Jump to content



Celiac.com Sponsor (A1):



Celiac.com Sponsor (A1-m):


  • You've found your Celiac Tribe! Join our like-minded, private community and share your story, get encouragement and connect with others.

    💬

    • Sign In
    • Sign Up
  • Record is Archived

    This article is now archived and is closed to further replies.

    Scott Adams
    Scott Adams

    Allergy-Hygienics in Industrial Food Production Plants

    Reviewed and edited by a celiac disease expert.

    The following was a post from Merete Askim regarding the avoidance of the contamination of foods during the manufacturing process. If you have any questions regarding it, direct them to him at: Merete.Askim@INF.HIST.NO.

    My name is Merete Askim, and I am a College Lecturer at the Department of Food Science, Soer-Tronedelag College, Trondheim, Norway. In my teaching in nutrition and food chemistry, I am very interested in food allergy and intolerance. My students get jobs as food technologists, so it is important for them to be aware of food allergy and intolerance.



    Celiac.com Sponsor (A12):






    Celiac.com Sponsor (A12-m):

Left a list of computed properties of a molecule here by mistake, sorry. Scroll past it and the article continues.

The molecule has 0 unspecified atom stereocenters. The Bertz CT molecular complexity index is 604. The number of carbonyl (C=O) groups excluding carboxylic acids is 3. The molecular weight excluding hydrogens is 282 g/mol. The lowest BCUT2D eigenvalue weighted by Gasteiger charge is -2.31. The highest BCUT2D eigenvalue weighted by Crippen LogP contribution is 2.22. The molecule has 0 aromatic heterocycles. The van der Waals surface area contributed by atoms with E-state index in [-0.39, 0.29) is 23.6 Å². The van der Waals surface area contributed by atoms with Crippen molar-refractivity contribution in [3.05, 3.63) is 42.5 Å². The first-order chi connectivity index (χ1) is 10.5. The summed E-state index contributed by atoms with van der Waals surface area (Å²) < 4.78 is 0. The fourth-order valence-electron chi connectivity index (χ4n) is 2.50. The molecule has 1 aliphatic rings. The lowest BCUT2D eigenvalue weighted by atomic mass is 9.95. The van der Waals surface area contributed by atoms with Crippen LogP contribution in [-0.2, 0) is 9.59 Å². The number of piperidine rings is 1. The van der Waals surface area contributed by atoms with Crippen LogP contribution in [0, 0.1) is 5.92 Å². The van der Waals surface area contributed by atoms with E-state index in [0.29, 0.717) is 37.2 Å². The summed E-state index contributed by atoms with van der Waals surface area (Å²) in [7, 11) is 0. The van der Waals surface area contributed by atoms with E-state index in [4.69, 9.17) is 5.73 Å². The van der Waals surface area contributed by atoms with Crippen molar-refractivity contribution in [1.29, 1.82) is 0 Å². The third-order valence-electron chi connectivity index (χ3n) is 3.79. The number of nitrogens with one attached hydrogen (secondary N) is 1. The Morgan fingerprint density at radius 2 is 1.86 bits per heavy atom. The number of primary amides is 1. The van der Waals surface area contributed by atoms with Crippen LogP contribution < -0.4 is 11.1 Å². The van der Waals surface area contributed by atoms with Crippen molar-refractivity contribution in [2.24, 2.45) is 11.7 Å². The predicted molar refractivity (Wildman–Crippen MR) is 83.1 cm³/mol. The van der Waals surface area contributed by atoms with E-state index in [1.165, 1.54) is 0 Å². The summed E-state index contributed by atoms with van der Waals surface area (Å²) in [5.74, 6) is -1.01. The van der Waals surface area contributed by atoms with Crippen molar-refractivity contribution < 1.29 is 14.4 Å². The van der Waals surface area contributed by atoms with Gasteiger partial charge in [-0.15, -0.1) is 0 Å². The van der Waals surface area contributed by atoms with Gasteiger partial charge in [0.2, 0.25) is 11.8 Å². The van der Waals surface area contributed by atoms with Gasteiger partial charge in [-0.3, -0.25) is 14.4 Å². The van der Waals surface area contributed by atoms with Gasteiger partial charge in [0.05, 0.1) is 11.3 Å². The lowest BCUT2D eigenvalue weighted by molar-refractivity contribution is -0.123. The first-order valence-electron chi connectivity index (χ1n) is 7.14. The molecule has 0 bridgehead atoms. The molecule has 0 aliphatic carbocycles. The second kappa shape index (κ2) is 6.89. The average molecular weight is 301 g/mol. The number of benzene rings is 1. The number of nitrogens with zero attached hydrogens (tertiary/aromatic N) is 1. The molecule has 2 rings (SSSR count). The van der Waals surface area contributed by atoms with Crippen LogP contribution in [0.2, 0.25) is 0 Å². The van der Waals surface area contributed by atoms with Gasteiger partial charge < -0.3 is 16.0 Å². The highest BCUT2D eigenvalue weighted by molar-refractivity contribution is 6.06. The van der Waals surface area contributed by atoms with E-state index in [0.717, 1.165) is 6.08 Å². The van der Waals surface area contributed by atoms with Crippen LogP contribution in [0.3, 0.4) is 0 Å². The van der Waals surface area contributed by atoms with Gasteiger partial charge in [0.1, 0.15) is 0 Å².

I have invented a new concept which I call ALLERGY-HYGIENICS.

    This combines both the aspects of avoiding contamination by:

    • Harmful Bacteria
    • Ingredients Not Meant to be Part of the Food in Question

    A traditional concept in industrial food production is called HACCP (Hazard Analysis Critical Points), which is concerned primarily with bacterial contamination. My new concept ALLERGY-HYGIENIC improves upon HACCP, by adding the concept of consideration of allergic and intolerant ingredients, either directly through insufficient consideration of the impact of an ingredient on the population, or inadvertently through contamination by ingredients not meant to be part of the food in question.

    We teach the students to start the analysis of food production with the least complex product, and end with the most complex, to have knowledge of every ingredient, down to the smallest, including the food-additives.

    For example, some firms use vacuum tubes to deliver ingredients from storage facilities to their production machinery. If a gluten free product is being made, and the tube used to deliver rice flour was previously used to deliver wheat flour, there is likely cross-contamination which cannot be removed by simply cleaning the final production machinery. The tube itself would have to be cleaned out, or the facility would have to be designed so that gluten free flours are never transported in tubes which at other times contain gluten.

    Another example is when a dairy produces both "strawberry-yogurt" and "raspberry -yogurt" on the same day, the ALLERGY-HYGIENIC concept is to avoid any strawberry contamination in the raspberry product, or vice versa.

    Our goal is that all products will eventually have ALLERGY-HYGIENIC qualities!